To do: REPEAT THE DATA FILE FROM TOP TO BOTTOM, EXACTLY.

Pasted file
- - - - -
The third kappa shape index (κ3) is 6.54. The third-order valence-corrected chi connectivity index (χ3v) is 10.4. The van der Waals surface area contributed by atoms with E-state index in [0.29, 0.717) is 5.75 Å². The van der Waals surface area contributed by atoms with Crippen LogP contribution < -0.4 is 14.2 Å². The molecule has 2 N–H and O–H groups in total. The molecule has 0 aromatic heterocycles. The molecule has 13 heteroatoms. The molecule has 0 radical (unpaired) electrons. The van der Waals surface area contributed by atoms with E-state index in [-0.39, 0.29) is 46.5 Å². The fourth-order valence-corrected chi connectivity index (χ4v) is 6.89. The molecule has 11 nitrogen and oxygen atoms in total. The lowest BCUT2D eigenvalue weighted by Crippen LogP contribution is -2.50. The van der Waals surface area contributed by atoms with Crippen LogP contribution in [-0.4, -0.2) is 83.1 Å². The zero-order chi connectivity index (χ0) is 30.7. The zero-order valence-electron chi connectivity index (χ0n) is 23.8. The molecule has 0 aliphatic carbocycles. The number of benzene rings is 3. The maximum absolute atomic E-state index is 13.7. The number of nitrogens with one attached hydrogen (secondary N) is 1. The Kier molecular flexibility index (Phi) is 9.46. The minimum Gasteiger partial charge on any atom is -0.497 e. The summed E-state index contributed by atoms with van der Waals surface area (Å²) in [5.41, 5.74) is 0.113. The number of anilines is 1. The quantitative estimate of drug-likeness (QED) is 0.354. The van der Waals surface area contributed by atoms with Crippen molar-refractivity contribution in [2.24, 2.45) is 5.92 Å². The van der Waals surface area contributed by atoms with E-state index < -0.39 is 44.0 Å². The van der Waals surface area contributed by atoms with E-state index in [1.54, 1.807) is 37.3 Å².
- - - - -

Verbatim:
The third kappa shape index (κ3) is 6.54. The third-order valence-corrected chi connectivity index (χ3v) is 10.4. The van der Waals surface area contributed by atoms with E-state index in [0.29, 0.717) is 5.75 Å². The van der Waals surface area contributed by atoms with Crippen LogP contribution < -0.4 is 14.2 Å². The molecule has 2 N–H and O–H groups in total. The molecule has 0 aromatic heterocycles. The molecule has 13 heteroatoms. The molecule has 0 radical (unpaired) electrons. The van der Waals surface area contributed by atoms with E-state index in [-0.39, 0.29) is 46.5 Å². The fourth-order valence-corrected chi connectivity index (χ4v) is 6.89. The molecule has 11 nitrogen and oxygen atoms in total. The lowest BCUT2D eigenvalue weighted by Crippen LogP contribution is -2.50. The van der Waals surface area contributed by atoms with Crippen LogP contribution in [-0.4, -0.2) is 83.1 Å². The zero-order chi connectivity index (χ0) is 30.7. The zero-order valence-electron chi connectivity index (χ0n) is 23.8. The molecule has 0 aliphatic carbocycles. The number of benzene rings is 3. The maximum absolute atomic E-state index is 13.7. The number of nitrogens with one attached hydrogen (secondary N) is 1. The Kier molecular flexibility index (Phi) is 9.46. The minimum Gasteiger partial charge on any atom is -0.497 e. The summed E-state index contributed by atoms with van der Waals surface area (Å²) in [5.41, 5.74) is 0.113. The number of anilines is 1. The quantitative estimate of drug-likeness (QED) is 0.354. The van der Waals surface area contributed by atoms with Crippen molar-refractivity contribution in [2.24, 2.45) is 5.92 Å². The van der Waals surface area contributed by atoms with E-state index < -0.39 is 44.0 Å². The van der Waals surface area contributed by atoms with E-state index in [1.54, 1.807) is 37.3 Å².